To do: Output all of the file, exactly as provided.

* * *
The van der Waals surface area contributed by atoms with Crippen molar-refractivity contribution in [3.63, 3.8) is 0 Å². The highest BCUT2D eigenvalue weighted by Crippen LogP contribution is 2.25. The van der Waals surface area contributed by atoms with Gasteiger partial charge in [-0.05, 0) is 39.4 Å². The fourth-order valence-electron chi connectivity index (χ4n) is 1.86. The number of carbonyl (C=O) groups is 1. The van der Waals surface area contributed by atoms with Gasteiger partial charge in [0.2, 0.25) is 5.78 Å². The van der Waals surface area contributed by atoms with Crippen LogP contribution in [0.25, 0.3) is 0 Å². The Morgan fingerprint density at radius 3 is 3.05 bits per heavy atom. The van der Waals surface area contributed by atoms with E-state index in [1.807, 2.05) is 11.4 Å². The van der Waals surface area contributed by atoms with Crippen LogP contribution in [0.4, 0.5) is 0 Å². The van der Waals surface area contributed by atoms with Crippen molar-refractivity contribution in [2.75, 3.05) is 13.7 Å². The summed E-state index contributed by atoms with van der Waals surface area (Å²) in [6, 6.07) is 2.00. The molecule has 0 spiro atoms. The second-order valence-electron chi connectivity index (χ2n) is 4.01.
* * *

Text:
The van der Waals surface area contributed by atoms with Crippen molar-refractivity contribution in [3.63, 3.8) is 0 Å². The highest BCUT2D eigenvalue weighted by Crippen LogP contribution is 2.25. The van der Waals surface area contributed by atoms with Gasteiger partial charge in [-0.05, 0) is 39.4 Å². The fourth-order valence-electron chi connectivity index (χ4n) is 1.86. The number of carbonyl (C=O) groups is 1. The van der Waals surface area contributed by atoms with Gasteiger partial charge in [0.2, 0.25) is 5.78 Å². The van der Waals surface area contributed by atoms with Crippen LogP contribution in [0.25, 0.3) is 0 Å². The Morgan fingerprint density at radius 3 is 3.05 bits per heavy atom. The van der Waals surface area contributed by atoms with E-state index in [1.807, 2.05) is 11.4 Å². The van der Waals surface area contributed by atoms with Crippen LogP contribution in [0.4, 0.5) is 0 Å². The van der Waals surface area contributed by atoms with Crippen molar-refractivity contribution in [2.75, 3.05) is 13.7 Å². The summed E-state index contributed by atoms with van der Waals surface area (Å²) in [6, 6.07) is 2.00. The molecule has 0 spiro atoms. The second-order valence-electron chi connectivity index (χ2n) is 4.01.